And that's true, and that's great and all, but I don't often hear teachers gush about the next step. Ah, I say, but what if they demonstrate mastery at a later date? Then what do you do? This is where it gets sticky, because ... well, because reasons. We all got our reasons why we can't do reassessments. Here's how I got around two of the most common reasons I hear about reassessments.
Some teachers restrict reassessments to a certain day of the week, but I was a lot more generous. Mostly because I teach ninth grade and as they grow more independent, I feel they should have many options to contact me, within limit. So I published a live calendar with all of my free time between 8 am and 4 pm, with the ability for students to make 20 minute appointments with me. You can see how it works here: elizabethzodda.youcanbook.me and set up your own here: youcanbook.me. It does not allow a student to make an appointment for RIGHT NOW and then show up saying "but I booked you!" Appointments must be made at least a few hours in advance, so I know when to expect a student and when I can count on using that time for myself. There are some sacred times, for example, a student CANNOT book me during my lunch time. I like food more than I like my students, and if they want me to be a good teacher they need to respect my need for food. Fortunately youcanbook.me allows me to block off things like lunch times.
I didn't really fret about making up new test questions for students during reassessment meetings. The first assessment for any objective is always a traditional style unit test. If they are meeting with me for a reassessment, I don't want to give them more of the same with another paper based test. I will always use the time to probe their understanding and find a way for them to demonstrate their understanding. For some students, a chat with me makes a nice oral assessment. Others present written explanations, drawings, videos, or math solutions. Sometimes we'll spend the meeting time deciding on a proper reassessment type, and then the student will complete that assignment on their own time. I love using google docs for reassessments because I can give feedback in the marginal comments, and then track all of the revisions the student makes. It also gives students the sense that this learning is a process and I'm with them on their way. Students will even use google presentations for more visual demonstrations, and I was surprised to find that I can still comment on individual slides and items.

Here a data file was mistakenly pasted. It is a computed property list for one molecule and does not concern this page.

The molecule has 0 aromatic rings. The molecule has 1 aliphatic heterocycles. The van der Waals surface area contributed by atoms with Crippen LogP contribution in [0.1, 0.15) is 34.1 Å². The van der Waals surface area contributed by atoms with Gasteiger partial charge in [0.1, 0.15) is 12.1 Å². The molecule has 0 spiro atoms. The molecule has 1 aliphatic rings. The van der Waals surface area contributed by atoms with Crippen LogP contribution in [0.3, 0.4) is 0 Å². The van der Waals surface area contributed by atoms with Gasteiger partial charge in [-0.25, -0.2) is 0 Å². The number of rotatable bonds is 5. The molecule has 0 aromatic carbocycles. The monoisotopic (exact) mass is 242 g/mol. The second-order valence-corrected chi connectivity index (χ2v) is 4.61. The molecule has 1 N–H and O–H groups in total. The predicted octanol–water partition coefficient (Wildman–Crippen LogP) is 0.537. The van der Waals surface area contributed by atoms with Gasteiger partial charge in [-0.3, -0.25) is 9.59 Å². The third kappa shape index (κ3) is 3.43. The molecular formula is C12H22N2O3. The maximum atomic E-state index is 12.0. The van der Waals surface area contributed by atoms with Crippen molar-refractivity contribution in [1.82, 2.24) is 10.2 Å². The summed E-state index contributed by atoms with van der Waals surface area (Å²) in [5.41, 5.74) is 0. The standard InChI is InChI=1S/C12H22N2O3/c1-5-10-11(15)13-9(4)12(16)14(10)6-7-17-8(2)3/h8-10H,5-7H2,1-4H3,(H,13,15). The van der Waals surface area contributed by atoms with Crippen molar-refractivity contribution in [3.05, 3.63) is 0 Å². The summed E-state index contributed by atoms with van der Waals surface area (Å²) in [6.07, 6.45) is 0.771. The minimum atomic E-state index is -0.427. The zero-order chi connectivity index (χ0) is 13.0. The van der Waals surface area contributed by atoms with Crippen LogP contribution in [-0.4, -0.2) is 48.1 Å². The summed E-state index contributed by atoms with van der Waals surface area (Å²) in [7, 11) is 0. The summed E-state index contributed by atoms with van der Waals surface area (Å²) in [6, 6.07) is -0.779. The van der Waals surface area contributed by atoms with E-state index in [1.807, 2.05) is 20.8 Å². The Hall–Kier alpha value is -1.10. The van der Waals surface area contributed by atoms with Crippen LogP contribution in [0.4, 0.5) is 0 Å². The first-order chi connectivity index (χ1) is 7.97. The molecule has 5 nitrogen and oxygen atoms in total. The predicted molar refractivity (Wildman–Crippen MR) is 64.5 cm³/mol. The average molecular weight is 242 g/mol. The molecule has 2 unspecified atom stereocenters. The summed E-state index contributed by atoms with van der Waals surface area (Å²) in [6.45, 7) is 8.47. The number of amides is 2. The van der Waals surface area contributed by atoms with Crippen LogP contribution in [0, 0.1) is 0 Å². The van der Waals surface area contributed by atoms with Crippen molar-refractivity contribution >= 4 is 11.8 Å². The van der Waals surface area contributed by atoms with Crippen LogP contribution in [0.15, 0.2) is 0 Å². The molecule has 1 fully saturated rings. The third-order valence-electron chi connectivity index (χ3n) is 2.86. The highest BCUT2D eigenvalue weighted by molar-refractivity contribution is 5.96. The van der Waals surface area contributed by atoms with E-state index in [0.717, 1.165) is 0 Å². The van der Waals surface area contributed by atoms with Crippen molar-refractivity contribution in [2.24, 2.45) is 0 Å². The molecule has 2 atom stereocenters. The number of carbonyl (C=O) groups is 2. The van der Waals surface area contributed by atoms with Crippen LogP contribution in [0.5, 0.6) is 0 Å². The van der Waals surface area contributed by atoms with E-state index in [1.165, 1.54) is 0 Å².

what I would change:
Some students were unprepared for their reassessment meetings. I think they might have talked with some of the students for whom a chat was a good oral assessment, and heard "it's easy, you just go in and talk to her and she raises your grade!" When they sat down to talk, I would find that they didn't have a lot to say or weren't prepared for a successful and independent demonstration. I would gently tell them that this would be a good review session for the two of us, but would not give me the evidence to raise their grade. At this point I would request that they make another appointment when they feel they are better prepared, and give them some more practice options. In the future, I will give students the option of "review" meetings and "assess" meetings. Do you feel lost and confused? check the box for a review meeting. Do you feel ready to demonstrate independently? check the box for an assessment meeting.
and after they've reassessed?
I add an assessment for that objective in ActiveGrade. One reason I chose ActiveGrade over my own excel spreadsheet was the ability to retain the assessment history for an objective rather than overwriting it. This was crucial for me when it came time for writing semester comments, which I hope to write about in a later blog post. I'm also split on whether to use the best assessment or most recent assessment, and I'll discuss that in much more depth when I write about my final exam journey.
a grasshopper. just because it was on my window yesterday.